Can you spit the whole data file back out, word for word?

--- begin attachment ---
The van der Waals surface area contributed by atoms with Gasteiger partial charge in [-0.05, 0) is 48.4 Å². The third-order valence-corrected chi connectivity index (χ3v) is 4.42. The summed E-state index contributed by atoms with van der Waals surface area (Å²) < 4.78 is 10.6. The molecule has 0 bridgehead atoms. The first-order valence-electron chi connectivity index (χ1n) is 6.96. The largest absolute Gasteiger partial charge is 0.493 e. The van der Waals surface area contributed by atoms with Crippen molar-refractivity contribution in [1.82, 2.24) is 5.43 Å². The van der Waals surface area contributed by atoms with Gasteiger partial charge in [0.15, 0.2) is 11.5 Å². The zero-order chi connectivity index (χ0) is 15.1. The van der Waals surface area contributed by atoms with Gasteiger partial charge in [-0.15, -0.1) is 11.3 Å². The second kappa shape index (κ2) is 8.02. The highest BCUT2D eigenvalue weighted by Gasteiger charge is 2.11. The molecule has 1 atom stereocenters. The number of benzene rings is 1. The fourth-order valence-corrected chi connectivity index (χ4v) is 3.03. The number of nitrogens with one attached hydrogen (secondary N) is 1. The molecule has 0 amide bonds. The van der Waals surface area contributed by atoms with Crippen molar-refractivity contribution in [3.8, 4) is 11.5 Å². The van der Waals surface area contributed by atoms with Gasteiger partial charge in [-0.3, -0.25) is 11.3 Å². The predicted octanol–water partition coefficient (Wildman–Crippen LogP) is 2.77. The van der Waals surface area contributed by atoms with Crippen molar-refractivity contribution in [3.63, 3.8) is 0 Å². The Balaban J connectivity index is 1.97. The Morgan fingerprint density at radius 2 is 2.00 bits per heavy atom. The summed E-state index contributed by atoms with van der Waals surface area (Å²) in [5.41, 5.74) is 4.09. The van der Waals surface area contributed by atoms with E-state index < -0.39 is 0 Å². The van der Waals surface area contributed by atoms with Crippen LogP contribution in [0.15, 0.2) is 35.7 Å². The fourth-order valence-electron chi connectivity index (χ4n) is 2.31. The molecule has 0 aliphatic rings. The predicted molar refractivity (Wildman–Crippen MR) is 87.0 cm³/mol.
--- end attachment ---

The van der Waals surface area contributed by atoms with Gasteiger partial charge in [-0.05, 0) is 48.4 Å². The third-order valence-corrected chi connectivity index (χ3v) is 4.42. The summed E-state index contributed by atoms with van der Waals surface area (Å²) < 4.78 is 10.6. The molecule has 0 bridgehead atoms. The first-order valence-electron chi connectivity index (χ1n) is 6.96. The largest absolute Gasteiger partial charge is 0.493 e. The van der Waals surface area contributed by atoms with Crippen molar-refractivity contribution in [1.82, 2.24) is 5.43 Å². The van der Waals surface area contributed by atoms with Gasteiger partial charge in [0.15, 0.2) is 11.5 Å². The zero-order chi connectivity index (χ0) is 15.1. The van der Waals surface area contributed by atoms with Gasteiger partial charge in [-0.15, -0.1) is 11.3 Å². The second kappa shape index (κ2) is 8.02. The highest BCUT2D eigenvalue weighted by Gasteiger charge is 2.11. The molecule has 1 atom stereocenters. The number of benzene rings is 1. The fourth-order valence-corrected chi connectivity index (χ4v) is 3.03. The number of nitrogens with one attached hydrogen (secondary N) is 1. The molecule has 0 amide bonds. The van der Waals surface area contributed by atoms with Crippen molar-refractivity contribution in [3.8, 4) is 11.5 Å². The van der Waals surface area contributed by atoms with Gasteiger partial charge in [-0.3, -0.25) is 11.3 Å². The predicted octanol–water partition coefficient (Wildman–Crippen LogP) is 2.77. The van der Waals surface area contributed by atoms with Crippen molar-refractivity contribution in [3.63, 3.8) is 0 Å². The Balaban J connectivity index is 1.97. The Morgan fingerprint density at radius 2 is 2.00 bits per heavy atom. The summed E-state index contributed by atoms with van der Waals surface area (Å²) in [5.41, 5.74) is 4.09. The van der Waals surface area contributed by atoms with E-state index < -0.39 is 0 Å². The van der Waals surface area contributed by atoms with Crippen LogP contribution in [0.15, 0.2) is 35.7 Å². The fourth-order valence-electron chi connectivity index (χ4n) is 2.31. The molecule has 0 aliphatic rings. The predicted molar refractivity (Wildman–Crippen MR) is 87.0 cm³/mol.